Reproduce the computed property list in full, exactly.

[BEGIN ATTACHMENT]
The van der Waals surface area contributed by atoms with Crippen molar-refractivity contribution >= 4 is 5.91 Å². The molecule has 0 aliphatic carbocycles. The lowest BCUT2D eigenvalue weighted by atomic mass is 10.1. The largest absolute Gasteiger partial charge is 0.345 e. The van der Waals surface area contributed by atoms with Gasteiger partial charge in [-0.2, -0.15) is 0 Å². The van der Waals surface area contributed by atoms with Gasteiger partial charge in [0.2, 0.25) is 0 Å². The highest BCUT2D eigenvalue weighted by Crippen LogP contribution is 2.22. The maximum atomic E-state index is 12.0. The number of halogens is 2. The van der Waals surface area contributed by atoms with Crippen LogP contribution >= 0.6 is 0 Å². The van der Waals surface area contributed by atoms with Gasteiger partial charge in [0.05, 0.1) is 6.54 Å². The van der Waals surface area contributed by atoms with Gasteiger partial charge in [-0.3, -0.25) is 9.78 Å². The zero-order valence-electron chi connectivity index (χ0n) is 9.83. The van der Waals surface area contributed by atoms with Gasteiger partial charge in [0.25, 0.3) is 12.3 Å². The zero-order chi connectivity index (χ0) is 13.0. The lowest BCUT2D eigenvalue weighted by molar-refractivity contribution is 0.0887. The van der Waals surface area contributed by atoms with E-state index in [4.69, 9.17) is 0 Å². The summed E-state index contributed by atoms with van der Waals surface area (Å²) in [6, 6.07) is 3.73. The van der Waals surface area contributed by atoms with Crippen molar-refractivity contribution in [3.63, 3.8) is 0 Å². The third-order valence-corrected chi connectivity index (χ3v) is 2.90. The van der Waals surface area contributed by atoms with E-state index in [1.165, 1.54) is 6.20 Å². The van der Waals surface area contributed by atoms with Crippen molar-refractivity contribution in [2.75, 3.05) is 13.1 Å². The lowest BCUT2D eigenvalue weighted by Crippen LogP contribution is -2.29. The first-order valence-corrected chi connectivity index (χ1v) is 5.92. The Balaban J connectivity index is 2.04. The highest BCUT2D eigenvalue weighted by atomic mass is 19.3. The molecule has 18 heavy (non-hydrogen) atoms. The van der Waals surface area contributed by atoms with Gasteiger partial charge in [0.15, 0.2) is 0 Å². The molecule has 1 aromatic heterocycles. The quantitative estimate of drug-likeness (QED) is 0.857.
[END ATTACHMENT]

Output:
The van der Waals surface area contributed by atoms with Crippen molar-refractivity contribution >= 4 is 5.91 Å². The molecule has 0 aliphatic carbocycles. The lowest BCUT2D eigenvalue weighted by atomic mass is 10.1. The largest absolute Gasteiger partial charge is 0.345 e. The van der Waals surface area contributed by atoms with Gasteiger partial charge in [-0.2, -0.15) is 0 Å². The van der Waals surface area contributed by atoms with Gasteiger partial charge in [0.2, 0.25) is 0 Å². The highest BCUT2D eigenvalue weighted by Crippen LogP contribution is 2.22. The maximum atomic E-state index is 12.0. The number of halogens is 2. The van der Waals surface area contributed by atoms with Crippen LogP contribution >= 0.6 is 0 Å². The van der Waals surface area contributed by atoms with Gasteiger partial charge in [0.05, 0.1) is 6.54 Å². The van der Waals surface area contributed by atoms with Gasteiger partial charge in [-0.3, -0.25) is 9.78 Å². The zero-order valence-electron chi connectivity index (χ0n) is 9.83. The van der Waals surface area contributed by atoms with Gasteiger partial charge in [0.25, 0.3) is 12.3 Å². The zero-order chi connectivity index (χ0) is 13.0. The lowest BCUT2D eigenvalue weighted by molar-refractivity contribution is 0.0887. The van der Waals surface area contributed by atoms with E-state index in [4.69, 9.17) is 0 Å². The summed E-state index contributed by atoms with van der Waals surface area (Å²) in [6, 6.07) is 3.73. The van der Waals surface area contributed by atoms with Crippen molar-refractivity contribution in [3.63, 3.8) is 0 Å². The third-order valence-corrected chi connectivity index (χ3v) is 2.90. The van der Waals surface area contributed by atoms with E-state index in [1.165, 1.54) is 6.20 Å². The van der Waals surface area contributed by atoms with Crippen molar-refractivity contribution in [2.75, 3.05) is 13.1 Å². The lowest BCUT2D eigenvalue weighted by Crippen LogP contribution is -2.29. The first-order valence-corrected chi connectivity index (χ1v) is 5.92. The Balaban J connectivity index is 2.04. The highest BCUT2D eigenvalue weighted by atomic mass is 19.3. The molecule has 18 heavy (non-hydrogen) atoms. The van der Waals surface area contributed by atoms with Gasteiger partial charge in [0.15, 0.2) is 0 Å². The molecule has 1 aromatic heterocycles. The quantitative estimate of drug-likeness (QED) is 0.857.